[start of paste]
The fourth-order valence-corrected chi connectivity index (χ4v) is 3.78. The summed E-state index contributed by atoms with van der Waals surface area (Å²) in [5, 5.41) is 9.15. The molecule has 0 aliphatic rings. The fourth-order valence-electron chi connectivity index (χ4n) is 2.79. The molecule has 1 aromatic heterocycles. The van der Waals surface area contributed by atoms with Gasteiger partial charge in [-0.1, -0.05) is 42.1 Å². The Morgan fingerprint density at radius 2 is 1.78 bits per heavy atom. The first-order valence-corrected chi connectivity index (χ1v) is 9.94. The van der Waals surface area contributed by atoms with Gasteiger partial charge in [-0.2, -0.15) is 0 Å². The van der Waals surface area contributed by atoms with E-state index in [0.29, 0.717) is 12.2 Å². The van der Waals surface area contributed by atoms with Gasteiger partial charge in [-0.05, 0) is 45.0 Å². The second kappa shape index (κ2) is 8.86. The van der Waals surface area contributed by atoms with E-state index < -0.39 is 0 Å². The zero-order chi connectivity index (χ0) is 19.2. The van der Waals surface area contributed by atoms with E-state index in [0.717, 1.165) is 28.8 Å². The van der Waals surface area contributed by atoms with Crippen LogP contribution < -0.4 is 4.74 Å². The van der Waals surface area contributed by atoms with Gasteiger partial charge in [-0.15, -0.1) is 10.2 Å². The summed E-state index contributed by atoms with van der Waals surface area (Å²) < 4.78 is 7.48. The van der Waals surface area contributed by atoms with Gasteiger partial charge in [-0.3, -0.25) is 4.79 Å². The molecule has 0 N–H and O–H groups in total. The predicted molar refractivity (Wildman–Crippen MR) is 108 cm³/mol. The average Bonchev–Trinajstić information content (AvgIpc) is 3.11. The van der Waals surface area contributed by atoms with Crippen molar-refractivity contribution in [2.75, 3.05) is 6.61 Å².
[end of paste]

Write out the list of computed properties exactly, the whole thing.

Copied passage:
The fourth-order valence-corrected chi connectivity index (χ4v) is 3.78. The summed E-state index contributed by atoms with van der Waals surface area (Å²) in [5, 5.41) is 9.15. The molecule has 0 aliphatic rings. The fourth-order valence-electron chi connectivity index (χ4n) is 2.79. The molecule has 1 aromatic heterocycles. The van der Waals surface area contributed by atoms with Gasteiger partial charge in [-0.1, -0.05) is 42.1 Å². The Morgan fingerprint density at radius 2 is 1.78 bits per heavy atom. The first-order valence-corrected chi connectivity index (χ1v) is 9.94. The van der Waals surface area contributed by atoms with Gasteiger partial charge in [-0.2, -0.15) is 0 Å². The van der Waals surface area contributed by atoms with E-state index in [0.29, 0.717) is 12.2 Å². The van der Waals surface area contributed by atoms with Gasteiger partial charge in [-0.05, 0) is 45.0 Å². The second kappa shape index (κ2) is 8.86. The van der Waals surface area contributed by atoms with E-state index < -0.39 is 0 Å². The zero-order chi connectivity index (χ0) is 19.2. The van der Waals surface area contributed by atoms with E-state index in [0.717, 1.165) is 28.8 Å². The van der Waals surface area contributed by atoms with Crippen LogP contribution < -0.4 is 4.74 Å². The van der Waals surface area contributed by atoms with Gasteiger partial charge in [-0.15, -0.1) is 10.2 Å². The summed E-state index contributed by atoms with van der Waals surface area (Å²) < 4.78 is 7.48. The van der Waals surface area contributed by atoms with Gasteiger partial charge in [-0.3, -0.25) is 4.79 Å². The molecule has 0 N–H and O–H groups in total. The predicted molar refractivity (Wildman–Crippen MR) is 108 cm³/mol. The average Bonchev–Trinajstić information content (AvgIpc) is 3.11. The van der Waals surface area contributed by atoms with Crippen molar-refractivity contribution in [2.75, 3.05) is 6.61 Å².